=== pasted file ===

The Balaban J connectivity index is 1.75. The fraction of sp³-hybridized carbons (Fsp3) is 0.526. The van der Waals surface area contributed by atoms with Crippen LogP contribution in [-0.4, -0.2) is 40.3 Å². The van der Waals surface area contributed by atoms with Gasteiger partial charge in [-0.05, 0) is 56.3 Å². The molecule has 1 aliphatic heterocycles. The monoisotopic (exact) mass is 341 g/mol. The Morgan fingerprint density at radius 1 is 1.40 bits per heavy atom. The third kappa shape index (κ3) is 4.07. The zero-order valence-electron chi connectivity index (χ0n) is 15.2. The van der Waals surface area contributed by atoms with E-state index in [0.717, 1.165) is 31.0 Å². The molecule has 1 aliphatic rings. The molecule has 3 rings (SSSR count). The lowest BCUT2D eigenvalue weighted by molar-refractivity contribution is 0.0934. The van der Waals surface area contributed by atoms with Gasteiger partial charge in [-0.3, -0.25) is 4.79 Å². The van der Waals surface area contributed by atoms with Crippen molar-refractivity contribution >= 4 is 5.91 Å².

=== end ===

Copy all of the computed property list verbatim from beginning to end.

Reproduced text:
The Balaban J connectivity index is 1.75. The fraction of sp³-hybridized carbons (Fsp3) is 0.526. The van der Waals surface area contributed by atoms with Crippen LogP contribution in [-0.4, -0.2) is 40.3 Å². The van der Waals surface area contributed by atoms with Gasteiger partial charge in [-0.05, 0) is 56.3 Å². The molecule has 1 aliphatic heterocycles. The monoisotopic (exact) mass is 341 g/mol. The Morgan fingerprint density at radius 1 is 1.40 bits per heavy atom. The third kappa shape index (κ3) is 4.07. The zero-order valence-electron chi connectivity index (χ0n) is 15.2. The van der Waals surface area contributed by atoms with E-state index in [0.717, 1.165) is 31.0 Å². The molecule has 1 aliphatic rings. The molecule has 3 rings (SSSR count). The lowest BCUT2D eigenvalue weighted by molar-refractivity contribution is 0.0934. The van der Waals surface area contributed by atoms with Gasteiger partial charge in [-0.3, -0.25) is 4.79 Å². The van der Waals surface area contributed by atoms with Crippen molar-refractivity contribution >= 4 is 5.91 Å².